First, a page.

Messages for Guarnizo and other parish staff were not returned. Neither he nor other parish leaders were at the church or the rectory Tuesday night.
Active Catholics in the Greater Washington region said they could not recall another recent occasion when a priest had refused to administer the sacrament to a gay Catholic. Guarnizo’s refusal, they said, seemed at odds with the strong stand against denial of Communion to Catholics enunciated by the archbishop of Washington, Cardinal Donald Wuerl.
Wuerl said he did not believe in denying Communion because it is impossible to know what is in another person’s heart. The issue took off during the 2004 presidential campaign, when some conservative Catholic leaders said that Sen. John F. Kerry (Mass.), the Democratic candidate, should be denied Communion because of his pro-choice views.
Johnson said that her partner of 20 years had been helping the family at the church earlier when the priest asked who she was. “And she said, ‘I’m her partner,’ ” Johnson recalled.
When Guarnizo covered the wine and wafers with his hand during Communion, Johnson stood there for a moment, thinking he would change his mind, she said. “I just stood there, in shock. I was grieving, crying,” she said. “My mother’s body was behind me, and all I wanted to do was provide for her, and the final thing was to make a beautiful funeral, and here I was letting her down because there was a scene.”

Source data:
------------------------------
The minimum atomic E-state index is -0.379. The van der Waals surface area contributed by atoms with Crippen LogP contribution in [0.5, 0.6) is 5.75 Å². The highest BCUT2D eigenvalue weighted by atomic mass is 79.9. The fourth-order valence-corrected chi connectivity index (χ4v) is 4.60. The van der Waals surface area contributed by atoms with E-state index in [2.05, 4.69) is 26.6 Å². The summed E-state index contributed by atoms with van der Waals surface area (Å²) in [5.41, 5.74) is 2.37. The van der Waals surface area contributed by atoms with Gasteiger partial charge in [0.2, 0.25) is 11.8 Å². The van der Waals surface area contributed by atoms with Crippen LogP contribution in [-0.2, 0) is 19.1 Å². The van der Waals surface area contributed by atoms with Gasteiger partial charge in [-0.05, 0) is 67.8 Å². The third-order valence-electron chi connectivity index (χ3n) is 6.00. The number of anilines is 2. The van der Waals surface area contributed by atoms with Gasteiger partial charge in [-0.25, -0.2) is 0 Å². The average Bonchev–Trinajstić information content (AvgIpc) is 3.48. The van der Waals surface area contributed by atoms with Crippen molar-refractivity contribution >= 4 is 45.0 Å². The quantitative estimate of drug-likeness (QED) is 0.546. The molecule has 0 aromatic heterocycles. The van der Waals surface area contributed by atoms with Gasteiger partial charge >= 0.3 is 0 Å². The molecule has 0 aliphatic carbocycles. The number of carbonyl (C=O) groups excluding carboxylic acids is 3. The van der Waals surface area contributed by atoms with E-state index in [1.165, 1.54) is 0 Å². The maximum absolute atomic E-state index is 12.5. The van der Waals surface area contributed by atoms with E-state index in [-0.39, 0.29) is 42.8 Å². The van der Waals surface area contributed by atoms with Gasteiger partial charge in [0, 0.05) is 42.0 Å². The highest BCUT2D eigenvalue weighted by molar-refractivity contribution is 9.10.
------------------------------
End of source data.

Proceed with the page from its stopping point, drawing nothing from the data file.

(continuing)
Johnson’s mother and late father were lifelong churchgoers who scraped to send their four children to Catholic schools, said Barbara and her brother, Larry Johnson, a forensic accountant who lives in Loudoun County. Barbara lives in Northwest Washington and for years taught art at Elizabeth Seton High School in Bladensburg, her alma mater.
At the funeral Mass, Barbara Johnson was awash with spiritual memories of her mother: The 85-year-old waking from a heart attack this month and immediately crossing herself. The two women curled up in an ICU bed a few days later. Johnson reciting the “Hail Mary” and “The Lord’s Prayer” as her mother slipped away.
Despite their outrage, the Johnsons said they don’t see the incident as a reason to criticize the church more broadly. “We agreed this is not a discussion about gay rights or about the teachings of the Catholic Church,” Larry Johnson said. “We’re not in this to Catholic-bash.” That’s the farthest thing from our minds.”
But since Saturday, other Catholics have told him that the experience has shaken their faith. “You have serious questions about how American Catholics in particular practice their faith. How many divorced people live in a technical state of sin? How many people practice some form of artificial birth control in a state of sin?” he said. “If the church will now have these ‘state of grace’ police, you know, how can that be? That’s the most personal thing in the world — between a person and God.”